Saturday, October 14, 2006

unprotected youth

I was almost abducted when I was six years old. I was walking back home from school after a fishing expedition (I used to take orange tic tacs and tie them to string and fish down storm drains) when a white station wagon pulled up next to me. The man (the old fat white man with the blue striped shirt) leaned over and opened the passenger side door, and leaned towards me. I stopped and went over to the car, and when I did he leaned over, reached for me, and said "get in". And I turned, and ran like hell. I remember the tic tacs in my pocket, the shaking of the box was so loud that my head was full of it and I can still remember it now.

I ran all the way home and into my front door screaming for my mother. Out of breath, crying, I told her what had happened. She looked at me and said "that didn't happen". And that was all she said.

That. Didn't. Happen. The next day I was scared to walk to school. I remember my mother getting so angry, and telling me she was not going to drive me, that I needed to stop being such a baby. I remember abject fear and helplessness. At that moment I knew no one would take care of me, that it was up to me to keep me safe.

I ran to and from school, as fast as six year old legs would go, for as long as I could remember. As a teenager, I was terrified to walk alone - and by then we'd moved into a remote mountain town, abandoned cabins were everywhere. Perfect hiding places for the bad men, and the bad men were always behind me, in the car in front of me, walking down the street. I feared all of it, because I had no idea how to keep myself safe, and I had no one to rely on, and I didn't know how to rely on myself.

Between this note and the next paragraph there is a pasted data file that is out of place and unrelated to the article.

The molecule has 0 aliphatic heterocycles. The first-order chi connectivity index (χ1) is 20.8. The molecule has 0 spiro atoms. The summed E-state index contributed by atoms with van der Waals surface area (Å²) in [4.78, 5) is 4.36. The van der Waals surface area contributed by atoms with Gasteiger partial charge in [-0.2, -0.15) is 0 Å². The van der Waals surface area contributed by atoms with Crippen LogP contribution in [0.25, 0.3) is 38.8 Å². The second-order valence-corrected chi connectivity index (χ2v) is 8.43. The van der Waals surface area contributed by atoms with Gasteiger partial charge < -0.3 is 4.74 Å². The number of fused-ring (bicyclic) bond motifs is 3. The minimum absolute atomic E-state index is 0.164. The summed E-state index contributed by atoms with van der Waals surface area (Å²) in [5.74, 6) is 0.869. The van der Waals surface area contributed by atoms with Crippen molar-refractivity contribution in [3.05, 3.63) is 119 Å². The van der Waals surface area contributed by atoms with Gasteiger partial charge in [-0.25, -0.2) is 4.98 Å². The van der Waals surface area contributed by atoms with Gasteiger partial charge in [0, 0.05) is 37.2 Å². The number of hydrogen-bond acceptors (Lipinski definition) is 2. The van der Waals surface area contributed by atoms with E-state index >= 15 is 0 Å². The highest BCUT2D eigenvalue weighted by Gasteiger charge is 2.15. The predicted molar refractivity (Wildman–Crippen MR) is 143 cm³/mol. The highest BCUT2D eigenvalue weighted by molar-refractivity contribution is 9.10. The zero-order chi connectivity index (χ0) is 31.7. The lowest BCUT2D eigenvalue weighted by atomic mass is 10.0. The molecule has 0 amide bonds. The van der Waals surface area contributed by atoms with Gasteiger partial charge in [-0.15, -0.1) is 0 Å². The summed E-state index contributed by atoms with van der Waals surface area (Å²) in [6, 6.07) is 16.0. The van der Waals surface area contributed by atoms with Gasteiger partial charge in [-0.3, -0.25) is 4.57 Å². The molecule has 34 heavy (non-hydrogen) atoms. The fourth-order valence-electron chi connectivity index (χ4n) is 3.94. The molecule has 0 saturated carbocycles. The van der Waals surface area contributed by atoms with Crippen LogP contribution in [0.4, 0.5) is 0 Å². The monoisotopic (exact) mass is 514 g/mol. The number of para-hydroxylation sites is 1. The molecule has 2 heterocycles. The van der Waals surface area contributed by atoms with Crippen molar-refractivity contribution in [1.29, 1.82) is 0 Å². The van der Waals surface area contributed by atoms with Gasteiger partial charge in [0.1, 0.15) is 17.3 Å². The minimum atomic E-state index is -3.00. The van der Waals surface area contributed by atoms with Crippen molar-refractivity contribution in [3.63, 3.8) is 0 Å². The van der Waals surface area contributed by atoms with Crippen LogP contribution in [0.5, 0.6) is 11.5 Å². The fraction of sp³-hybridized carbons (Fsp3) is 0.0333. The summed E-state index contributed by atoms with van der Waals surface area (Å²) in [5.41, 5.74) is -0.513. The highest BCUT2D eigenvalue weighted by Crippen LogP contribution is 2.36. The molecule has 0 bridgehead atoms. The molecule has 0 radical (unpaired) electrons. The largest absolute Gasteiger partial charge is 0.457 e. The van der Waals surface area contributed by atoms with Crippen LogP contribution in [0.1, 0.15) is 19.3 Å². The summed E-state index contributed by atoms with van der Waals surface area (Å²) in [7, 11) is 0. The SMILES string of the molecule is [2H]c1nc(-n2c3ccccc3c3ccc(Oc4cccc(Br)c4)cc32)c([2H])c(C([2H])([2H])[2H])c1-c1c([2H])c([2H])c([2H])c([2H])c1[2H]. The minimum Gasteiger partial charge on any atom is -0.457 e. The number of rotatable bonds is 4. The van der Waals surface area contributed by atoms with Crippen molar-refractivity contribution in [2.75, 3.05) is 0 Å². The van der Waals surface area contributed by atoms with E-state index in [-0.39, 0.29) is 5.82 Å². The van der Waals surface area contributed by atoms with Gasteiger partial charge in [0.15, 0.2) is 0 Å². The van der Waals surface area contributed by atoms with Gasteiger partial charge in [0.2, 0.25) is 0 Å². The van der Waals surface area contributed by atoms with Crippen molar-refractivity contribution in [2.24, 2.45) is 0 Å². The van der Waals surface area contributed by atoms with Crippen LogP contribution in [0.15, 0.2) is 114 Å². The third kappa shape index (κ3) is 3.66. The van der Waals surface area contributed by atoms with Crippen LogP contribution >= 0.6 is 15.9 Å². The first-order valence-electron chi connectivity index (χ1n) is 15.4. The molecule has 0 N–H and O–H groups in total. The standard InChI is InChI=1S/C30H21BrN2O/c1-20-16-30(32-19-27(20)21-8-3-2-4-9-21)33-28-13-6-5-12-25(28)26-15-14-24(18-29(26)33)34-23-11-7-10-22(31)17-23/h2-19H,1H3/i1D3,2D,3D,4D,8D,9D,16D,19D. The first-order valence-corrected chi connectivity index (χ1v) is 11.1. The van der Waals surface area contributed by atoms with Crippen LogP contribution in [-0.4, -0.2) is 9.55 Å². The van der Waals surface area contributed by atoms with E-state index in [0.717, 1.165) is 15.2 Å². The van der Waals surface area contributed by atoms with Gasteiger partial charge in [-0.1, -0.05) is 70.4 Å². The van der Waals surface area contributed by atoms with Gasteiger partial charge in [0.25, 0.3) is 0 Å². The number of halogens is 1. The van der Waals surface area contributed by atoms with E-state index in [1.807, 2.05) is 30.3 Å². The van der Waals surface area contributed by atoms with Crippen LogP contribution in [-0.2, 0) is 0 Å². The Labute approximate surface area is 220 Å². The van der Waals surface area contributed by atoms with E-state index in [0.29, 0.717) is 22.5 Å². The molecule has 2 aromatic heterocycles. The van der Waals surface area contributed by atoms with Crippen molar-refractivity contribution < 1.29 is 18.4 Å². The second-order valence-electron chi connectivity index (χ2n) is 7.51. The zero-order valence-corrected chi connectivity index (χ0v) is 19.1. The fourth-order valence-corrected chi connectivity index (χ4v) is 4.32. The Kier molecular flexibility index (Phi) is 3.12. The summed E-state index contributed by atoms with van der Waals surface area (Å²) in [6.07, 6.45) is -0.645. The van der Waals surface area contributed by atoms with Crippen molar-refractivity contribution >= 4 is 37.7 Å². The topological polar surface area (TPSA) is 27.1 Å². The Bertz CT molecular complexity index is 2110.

As I grew, I went from one relationship to another. I wanted someone to protect me, and I looked in a lot of corners, some dirtier than others, on my never-ending pursuit. And some of that chipped away at some of me a little more.

The strange thing is - I haven't thought about this in years, but Crazymum's posts have brought it all back. And interestingly enough, I wept about this today, for the first time probably ever as an adult, and certainly as a mother, and I am glad, because I've illuminated a dark shadow in my mind, a part that will influence my relationship w/ M, and has influenced my relationship w/ J-Dog, and has long made the world a scarier place than maybe it should be, and has made me a little less secure and a little less loud.

How can one bring up a warrior if she herself never learned to fight? How can I protect M when I never quite learned how to make sure that I, myself, was safe? How can I teach her to scream NO when I fear I have lost my own voice? So much of that and more continues to rattle around inside my head, so much so, that I need to stop for now, and perhaps revisit it again later when I am not so increasingly self-conscious about how all of it might sound.